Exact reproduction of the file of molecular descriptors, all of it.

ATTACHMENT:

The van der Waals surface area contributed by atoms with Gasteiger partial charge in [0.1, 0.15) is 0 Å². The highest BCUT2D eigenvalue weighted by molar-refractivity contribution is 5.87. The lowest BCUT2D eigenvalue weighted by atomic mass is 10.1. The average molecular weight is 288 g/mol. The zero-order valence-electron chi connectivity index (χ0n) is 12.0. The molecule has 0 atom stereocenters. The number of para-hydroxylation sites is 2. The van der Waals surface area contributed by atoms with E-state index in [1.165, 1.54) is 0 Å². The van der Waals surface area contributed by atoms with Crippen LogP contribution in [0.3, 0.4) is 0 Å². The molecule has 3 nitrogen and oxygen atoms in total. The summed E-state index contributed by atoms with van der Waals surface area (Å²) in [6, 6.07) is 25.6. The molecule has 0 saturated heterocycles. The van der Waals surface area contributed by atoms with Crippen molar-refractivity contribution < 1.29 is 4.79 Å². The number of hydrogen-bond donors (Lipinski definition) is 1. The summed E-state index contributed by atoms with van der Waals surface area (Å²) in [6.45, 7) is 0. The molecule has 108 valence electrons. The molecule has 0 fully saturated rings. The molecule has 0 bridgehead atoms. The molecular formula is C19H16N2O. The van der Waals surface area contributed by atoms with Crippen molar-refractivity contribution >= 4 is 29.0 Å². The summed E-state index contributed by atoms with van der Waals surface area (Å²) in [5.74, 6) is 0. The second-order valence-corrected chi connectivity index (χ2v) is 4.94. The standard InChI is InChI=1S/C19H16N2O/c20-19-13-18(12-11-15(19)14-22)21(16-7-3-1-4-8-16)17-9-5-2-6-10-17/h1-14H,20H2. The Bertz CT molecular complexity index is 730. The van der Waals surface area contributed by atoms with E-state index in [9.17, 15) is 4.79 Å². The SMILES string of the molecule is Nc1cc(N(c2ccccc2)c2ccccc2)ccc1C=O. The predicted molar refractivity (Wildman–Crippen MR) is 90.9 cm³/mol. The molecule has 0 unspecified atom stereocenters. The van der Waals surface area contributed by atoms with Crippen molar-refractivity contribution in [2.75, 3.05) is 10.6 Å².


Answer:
The van der Waals surface area contributed by atoms with Gasteiger partial charge in [0.1, 0.15) is 0 Å². The highest BCUT2D eigenvalue weighted by molar-refractivity contribution is 5.87. The lowest BCUT2D eigenvalue weighted by atomic mass is 10.1. The average molecular weight is 288 g/mol. The zero-order valence-electron chi connectivity index (χ0n) is 12.0. The molecule has 0 atom stereocenters. The number of para-hydroxylation sites is 2. The van der Waals surface area contributed by atoms with E-state index in [1.165, 1.54) is 0 Å². The van der Waals surface area contributed by atoms with Crippen LogP contribution in [0.3, 0.4) is 0 Å². The molecule has 3 nitrogen and oxygen atoms in total. The summed E-state index contributed by atoms with van der Waals surface area (Å²) in [6, 6.07) is 25.6. The molecule has 0 saturated heterocycles. The van der Waals surface area contributed by atoms with Crippen molar-refractivity contribution < 1.29 is 4.79 Å². The number of hydrogen-bond donors (Lipinski definition) is 1. The summed E-state index contributed by atoms with van der Waals surface area (Å²) in [6.45, 7) is 0. The molecule has 108 valence electrons. The molecule has 0 fully saturated rings. The molecule has 0 bridgehead atoms. The molecular formula is C19H16N2O. The van der Waals surface area contributed by atoms with Crippen molar-refractivity contribution >= 4 is 29.0 Å². The summed E-state index contributed by atoms with van der Waals surface area (Å²) in [5.74, 6) is 0. The second-order valence-corrected chi connectivity index (χ2v) is 4.94. The standard InChI is InChI=1S/C19H16N2O/c20-19-13-18(12-11-15(19)14-22)21(16-7-3-1-4-8-16)17-9-5-2-6-10-17/h1-14H,20H2. The Bertz CT molecular complexity index is 730. The van der Waals surface area contributed by atoms with E-state index in [9.17, 15) is 4.79 Å². The SMILES string of the molecule is Nc1cc(N(c2ccccc2)c2ccccc2)ccc1C=O. The predicted molar refractivity (Wildman–Crippen MR) is 90.9 cm³/mol. The molecule has 0 unspecified atom stereocenters. The van der Waals surface area contributed by atoms with Crippen molar-refractivity contribution in [2.75, 3.05) is 10.6 Å².